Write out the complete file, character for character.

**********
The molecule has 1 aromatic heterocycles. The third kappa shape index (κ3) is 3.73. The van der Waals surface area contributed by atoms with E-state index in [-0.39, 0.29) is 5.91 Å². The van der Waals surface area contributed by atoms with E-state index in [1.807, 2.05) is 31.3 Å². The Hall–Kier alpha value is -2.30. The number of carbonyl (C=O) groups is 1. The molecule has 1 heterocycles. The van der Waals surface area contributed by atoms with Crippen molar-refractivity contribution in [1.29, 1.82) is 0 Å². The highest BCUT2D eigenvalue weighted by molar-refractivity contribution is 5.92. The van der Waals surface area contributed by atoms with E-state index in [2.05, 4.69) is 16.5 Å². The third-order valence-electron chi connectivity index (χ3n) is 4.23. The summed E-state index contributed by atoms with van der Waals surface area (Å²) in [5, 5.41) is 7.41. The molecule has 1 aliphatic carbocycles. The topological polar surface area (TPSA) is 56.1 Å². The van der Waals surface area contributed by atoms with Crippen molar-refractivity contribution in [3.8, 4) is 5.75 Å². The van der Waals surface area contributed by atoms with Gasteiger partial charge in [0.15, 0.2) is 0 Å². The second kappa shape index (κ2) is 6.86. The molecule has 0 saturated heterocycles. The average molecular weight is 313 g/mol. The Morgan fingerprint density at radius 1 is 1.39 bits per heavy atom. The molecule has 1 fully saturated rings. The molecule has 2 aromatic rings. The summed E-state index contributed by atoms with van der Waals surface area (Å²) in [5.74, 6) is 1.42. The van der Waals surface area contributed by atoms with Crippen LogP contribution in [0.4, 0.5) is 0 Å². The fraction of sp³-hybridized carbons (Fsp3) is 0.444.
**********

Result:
The molecule has 1 aromatic heterocycles. The third kappa shape index (κ3) is 3.73. The van der Waals surface area contributed by atoms with E-state index in [-0.39, 0.29) is 5.91 Å². The van der Waals surface area contributed by atoms with E-state index in [1.807, 2.05) is 31.3 Å². The Hall–Kier alpha value is -2.30. The number of carbonyl (C=O) groups is 1. The molecule has 1 heterocycles. The van der Waals surface area contributed by atoms with Crippen molar-refractivity contribution in [1.29, 1.82) is 0 Å². The highest BCUT2D eigenvalue weighted by molar-refractivity contribution is 5.92. The van der Waals surface area contributed by atoms with E-state index in [2.05, 4.69) is 16.5 Å². The third-order valence-electron chi connectivity index (χ3n) is 4.23. The summed E-state index contributed by atoms with van der Waals surface area (Å²) in [5, 5.41) is 7.41. The molecule has 1 aliphatic carbocycles. The topological polar surface area (TPSA) is 56.1 Å². The van der Waals surface area contributed by atoms with Crippen molar-refractivity contribution in [3.8, 4) is 5.75 Å². The van der Waals surface area contributed by atoms with Gasteiger partial charge in [0.15, 0.2) is 0 Å². The second kappa shape index (κ2) is 6.86. The molecule has 0 saturated heterocycles. The average molecular weight is 313 g/mol. The Morgan fingerprint density at radius 1 is 1.39 bits per heavy atom. The molecule has 1 fully saturated rings. The molecule has 2 aromatic rings. The summed E-state index contributed by atoms with van der Waals surface area (Å²) in [5.74, 6) is 1.42. The van der Waals surface area contributed by atoms with Crippen LogP contribution in [0.4, 0.5) is 0 Å². The fraction of sp³-hybridized carbons (Fsp3) is 0.444.